Joseph Mallord William Turner

The Gulf of Naples Seen from Vesuvius; and the Summit of the Volcano from the Hermitage


In Tate Britain

Prints and Drawings Room

View by appointment
Joseph Mallord William Turner 1775–1851
Graphite on paper
Support: 122 × 197 mm
Accepted by the nation as part of the Turner Bequest 1856
Turner Bequest CLXXXIV 45 a

Catalogue entry

Turner made a series of sketches of Naples and the surrounding landscape as seen from the ascent to the summit of Vesuvius, see folio 46 verso (D15645; Turner Bequest CLXXXIV 44a). The drawings on this page are on-the-spot sketches associated with that expedition. On the lower half of the sheet is a very rough outline of a view of the Gulf of Naples seen from the slopes of the volcano. In the top right-hand corner meanwhile is a study of the top of the mountain with the gently smoking crater. The building in the foreground appears to be the small hermitage on the road from Resina to the summit where travellers were able to rest and refresh themselves.1 It stood near the present-day observatory.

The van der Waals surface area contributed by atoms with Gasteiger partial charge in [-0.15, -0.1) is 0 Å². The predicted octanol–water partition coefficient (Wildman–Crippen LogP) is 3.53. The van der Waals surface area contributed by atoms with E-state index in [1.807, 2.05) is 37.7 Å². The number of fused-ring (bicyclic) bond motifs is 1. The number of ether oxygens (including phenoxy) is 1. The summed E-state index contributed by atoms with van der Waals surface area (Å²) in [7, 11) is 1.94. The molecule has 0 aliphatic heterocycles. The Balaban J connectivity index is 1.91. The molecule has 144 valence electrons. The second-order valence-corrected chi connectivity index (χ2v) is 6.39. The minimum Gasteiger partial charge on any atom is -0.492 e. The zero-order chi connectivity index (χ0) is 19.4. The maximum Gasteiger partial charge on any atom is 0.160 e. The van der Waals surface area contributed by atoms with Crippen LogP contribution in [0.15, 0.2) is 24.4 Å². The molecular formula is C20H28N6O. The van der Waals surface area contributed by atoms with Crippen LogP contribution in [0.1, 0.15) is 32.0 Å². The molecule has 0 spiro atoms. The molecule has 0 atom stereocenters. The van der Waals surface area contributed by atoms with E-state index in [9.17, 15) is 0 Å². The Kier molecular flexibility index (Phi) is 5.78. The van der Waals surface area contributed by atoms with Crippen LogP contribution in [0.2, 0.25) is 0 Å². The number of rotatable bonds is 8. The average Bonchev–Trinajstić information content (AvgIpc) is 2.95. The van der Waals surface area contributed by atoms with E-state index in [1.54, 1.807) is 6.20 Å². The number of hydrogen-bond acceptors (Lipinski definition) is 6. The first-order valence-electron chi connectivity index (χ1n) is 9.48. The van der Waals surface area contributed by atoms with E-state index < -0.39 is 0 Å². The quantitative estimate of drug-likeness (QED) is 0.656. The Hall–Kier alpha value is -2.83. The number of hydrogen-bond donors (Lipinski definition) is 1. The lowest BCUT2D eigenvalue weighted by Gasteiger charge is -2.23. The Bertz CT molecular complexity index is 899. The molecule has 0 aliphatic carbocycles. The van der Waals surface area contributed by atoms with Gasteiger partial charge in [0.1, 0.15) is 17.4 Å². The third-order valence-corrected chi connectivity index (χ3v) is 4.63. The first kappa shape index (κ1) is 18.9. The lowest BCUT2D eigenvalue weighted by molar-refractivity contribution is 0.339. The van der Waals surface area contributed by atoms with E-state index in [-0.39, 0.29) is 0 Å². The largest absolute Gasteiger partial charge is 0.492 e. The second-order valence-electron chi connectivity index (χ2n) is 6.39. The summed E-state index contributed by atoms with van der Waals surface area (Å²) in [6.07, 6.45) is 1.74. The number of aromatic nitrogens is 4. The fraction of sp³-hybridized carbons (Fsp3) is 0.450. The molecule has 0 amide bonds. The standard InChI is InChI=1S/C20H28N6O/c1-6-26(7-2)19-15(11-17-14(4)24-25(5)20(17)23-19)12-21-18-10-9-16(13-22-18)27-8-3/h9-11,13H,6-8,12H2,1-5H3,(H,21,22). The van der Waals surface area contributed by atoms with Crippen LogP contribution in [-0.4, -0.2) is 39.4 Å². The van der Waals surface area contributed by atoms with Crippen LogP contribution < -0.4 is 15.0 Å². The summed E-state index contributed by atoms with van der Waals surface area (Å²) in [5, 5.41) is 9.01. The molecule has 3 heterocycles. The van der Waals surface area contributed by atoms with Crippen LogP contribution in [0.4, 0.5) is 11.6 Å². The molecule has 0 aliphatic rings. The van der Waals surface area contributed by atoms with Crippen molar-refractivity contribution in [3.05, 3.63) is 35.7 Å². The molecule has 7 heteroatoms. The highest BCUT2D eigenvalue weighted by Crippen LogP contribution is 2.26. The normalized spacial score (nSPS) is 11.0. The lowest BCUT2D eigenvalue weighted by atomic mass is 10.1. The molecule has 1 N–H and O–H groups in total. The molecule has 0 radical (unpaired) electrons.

Nicola Moorby
May 2010

Compare nineteenth-century prints, for example, a lithograph after Charles Redmond, L’Hermitage du Vesuve, 1828, reproduced at, accessed May 2010.

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